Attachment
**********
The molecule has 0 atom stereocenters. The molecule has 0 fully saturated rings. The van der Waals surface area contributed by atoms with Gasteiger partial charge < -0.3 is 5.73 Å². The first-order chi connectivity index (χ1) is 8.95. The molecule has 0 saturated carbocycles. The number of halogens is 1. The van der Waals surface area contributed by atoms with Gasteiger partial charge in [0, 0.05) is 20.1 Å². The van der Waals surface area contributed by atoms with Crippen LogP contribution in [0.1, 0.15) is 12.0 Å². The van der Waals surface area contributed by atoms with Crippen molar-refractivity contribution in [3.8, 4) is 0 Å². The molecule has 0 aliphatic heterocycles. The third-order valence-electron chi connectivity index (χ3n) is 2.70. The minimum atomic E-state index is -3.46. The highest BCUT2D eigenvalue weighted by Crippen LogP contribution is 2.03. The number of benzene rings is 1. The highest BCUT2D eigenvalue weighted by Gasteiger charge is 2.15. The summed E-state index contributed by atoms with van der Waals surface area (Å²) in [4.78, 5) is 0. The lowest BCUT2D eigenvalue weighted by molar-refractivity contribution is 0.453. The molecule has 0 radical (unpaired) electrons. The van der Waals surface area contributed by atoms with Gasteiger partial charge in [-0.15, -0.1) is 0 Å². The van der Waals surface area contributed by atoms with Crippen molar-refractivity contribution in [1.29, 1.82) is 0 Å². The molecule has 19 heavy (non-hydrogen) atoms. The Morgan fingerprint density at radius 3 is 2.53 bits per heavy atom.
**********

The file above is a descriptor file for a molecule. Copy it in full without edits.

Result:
The molecule has 0 atom stereocenters. The molecule has 0 fully saturated rings. The van der Waals surface area contributed by atoms with Gasteiger partial charge < -0.3 is 5.73 Å². The first-order chi connectivity index (χ1) is 8.95. The molecule has 0 saturated carbocycles. The number of halogens is 1. The van der Waals surface area contributed by atoms with Gasteiger partial charge in [0, 0.05) is 20.1 Å². The van der Waals surface area contributed by atoms with Crippen LogP contribution in [0.1, 0.15) is 12.0 Å². The van der Waals surface area contributed by atoms with Crippen molar-refractivity contribution in [3.8, 4) is 0 Å². The molecule has 0 aliphatic heterocycles. The third-order valence-electron chi connectivity index (χ3n) is 2.70. The minimum atomic E-state index is -3.46. The highest BCUT2D eigenvalue weighted by Crippen LogP contribution is 2.03. The number of benzene rings is 1. The highest BCUT2D eigenvalue weighted by Gasteiger charge is 2.15. The summed E-state index contributed by atoms with van der Waals surface area (Å²) in [4.78, 5) is 0. The lowest BCUT2D eigenvalue weighted by molar-refractivity contribution is 0.453. The molecule has 0 radical (unpaired) electrons. The van der Waals surface area contributed by atoms with Gasteiger partial charge in [-0.15, -0.1) is 0 Å². The van der Waals surface area contributed by atoms with Crippen molar-refractivity contribution in [1.29, 1.82) is 0 Å². The molecule has 19 heavy (non-hydrogen) atoms. The Morgan fingerprint density at radius 3 is 2.53 bits per heavy atom.